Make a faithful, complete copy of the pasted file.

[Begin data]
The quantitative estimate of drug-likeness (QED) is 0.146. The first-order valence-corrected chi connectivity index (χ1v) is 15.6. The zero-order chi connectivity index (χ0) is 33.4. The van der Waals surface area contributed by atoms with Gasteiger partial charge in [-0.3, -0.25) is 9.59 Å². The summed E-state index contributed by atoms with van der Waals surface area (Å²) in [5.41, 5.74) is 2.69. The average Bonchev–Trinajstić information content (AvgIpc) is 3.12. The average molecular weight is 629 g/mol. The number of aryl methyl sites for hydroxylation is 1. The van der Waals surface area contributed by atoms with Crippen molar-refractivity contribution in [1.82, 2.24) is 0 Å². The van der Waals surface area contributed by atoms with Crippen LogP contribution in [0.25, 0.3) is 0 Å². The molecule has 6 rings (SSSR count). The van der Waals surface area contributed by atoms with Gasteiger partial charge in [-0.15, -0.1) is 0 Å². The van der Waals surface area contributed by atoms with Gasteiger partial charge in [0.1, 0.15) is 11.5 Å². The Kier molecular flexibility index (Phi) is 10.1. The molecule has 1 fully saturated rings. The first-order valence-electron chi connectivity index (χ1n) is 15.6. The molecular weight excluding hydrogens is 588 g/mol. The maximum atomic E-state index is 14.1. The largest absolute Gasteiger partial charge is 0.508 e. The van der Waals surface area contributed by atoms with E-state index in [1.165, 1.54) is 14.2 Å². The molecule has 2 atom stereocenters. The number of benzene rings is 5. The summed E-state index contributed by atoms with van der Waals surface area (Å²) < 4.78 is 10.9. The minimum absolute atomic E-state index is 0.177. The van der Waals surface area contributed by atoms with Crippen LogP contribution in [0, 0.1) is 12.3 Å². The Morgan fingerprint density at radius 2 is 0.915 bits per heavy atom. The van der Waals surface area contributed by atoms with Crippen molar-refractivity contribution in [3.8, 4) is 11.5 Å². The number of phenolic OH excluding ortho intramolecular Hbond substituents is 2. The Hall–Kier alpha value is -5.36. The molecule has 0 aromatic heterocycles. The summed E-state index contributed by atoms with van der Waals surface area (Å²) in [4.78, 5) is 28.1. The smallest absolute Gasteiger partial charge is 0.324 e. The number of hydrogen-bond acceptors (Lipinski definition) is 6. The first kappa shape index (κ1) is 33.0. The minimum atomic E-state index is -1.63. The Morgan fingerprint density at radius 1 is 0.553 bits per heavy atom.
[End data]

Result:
The quantitative estimate of drug-likeness (QED) is 0.146. The first-order valence-corrected chi connectivity index (χ1v) is 15.6. The zero-order chi connectivity index (χ0) is 33.4. The van der Waals surface area contributed by atoms with Gasteiger partial charge in [-0.3, -0.25) is 9.59 Å². The summed E-state index contributed by atoms with van der Waals surface area (Å²) in [5.41, 5.74) is 2.69. The average Bonchev–Trinajstić information content (AvgIpc) is 3.12. The average molecular weight is 629 g/mol. The number of aryl methyl sites for hydroxylation is 1. The van der Waals surface area contributed by atoms with Crippen molar-refractivity contribution in [1.82, 2.24) is 0 Å². The van der Waals surface area contributed by atoms with Crippen LogP contribution in [0.25, 0.3) is 0 Å². The molecule has 6 rings (SSSR count). The van der Waals surface area contributed by atoms with Gasteiger partial charge in [-0.15, -0.1) is 0 Å². The van der Waals surface area contributed by atoms with Gasteiger partial charge in [0.1, 0.15) is 11.5 Å². The Kier molecular flexibility index (Phi) is 10.1. The molecule has 1 fully saturated rings. The first-order valence-electron chi connectivity index (χ1n) is 15.6. The molecular weight excluding hydrogens is 588 g/mol. The maximum atomic E-state index is 14.1. The largest absolute Gasteiger partial charge is 0.508 e. The van der Waals surface area contributed by atoms with E-state index in [1.165, 1.54) is 14.2 Å². The molecule has 2 atom stereocenters. The number of benzene rings is 5. The summed E-state index contributed by atoms with van der Waals surface area (Å²) < 4.78 is 10.9. The minimum absolute atomic E-state index is 0.177. The van der Waals surface area contributed by atoms with Crippen LogP contribution in [0, 0.1) is 12.3 Å². The Morgan fingerprint density at radius 2 is 0.915 bits per heavy atom. The van der Waals surface area contributed by atoms with Crippen molar-refractivity contribution in [3.8, 4) is 11.5 Å². The number of phenolic OH excluding ortho intramolecular Hbond substituents is 2. The Hall–Kier alpha value is -5.36. The molecule has 0 aromatic heterocycles. The summed E-state index contributed by atoms with van der Waals surface area (Å²) in [4.78, 5) is 28.1. The smallest absolute Gasteiger partial charge is 0.324 e. The number of hydrogen-bond acceptors (Lipinski definition) is 6. The first kappa shape index (κ1) is 33.0. The minimum atomic E-state index is -1.63. The Morgan fingerprint density at radius 1 is 0.553 bits per heavy atom.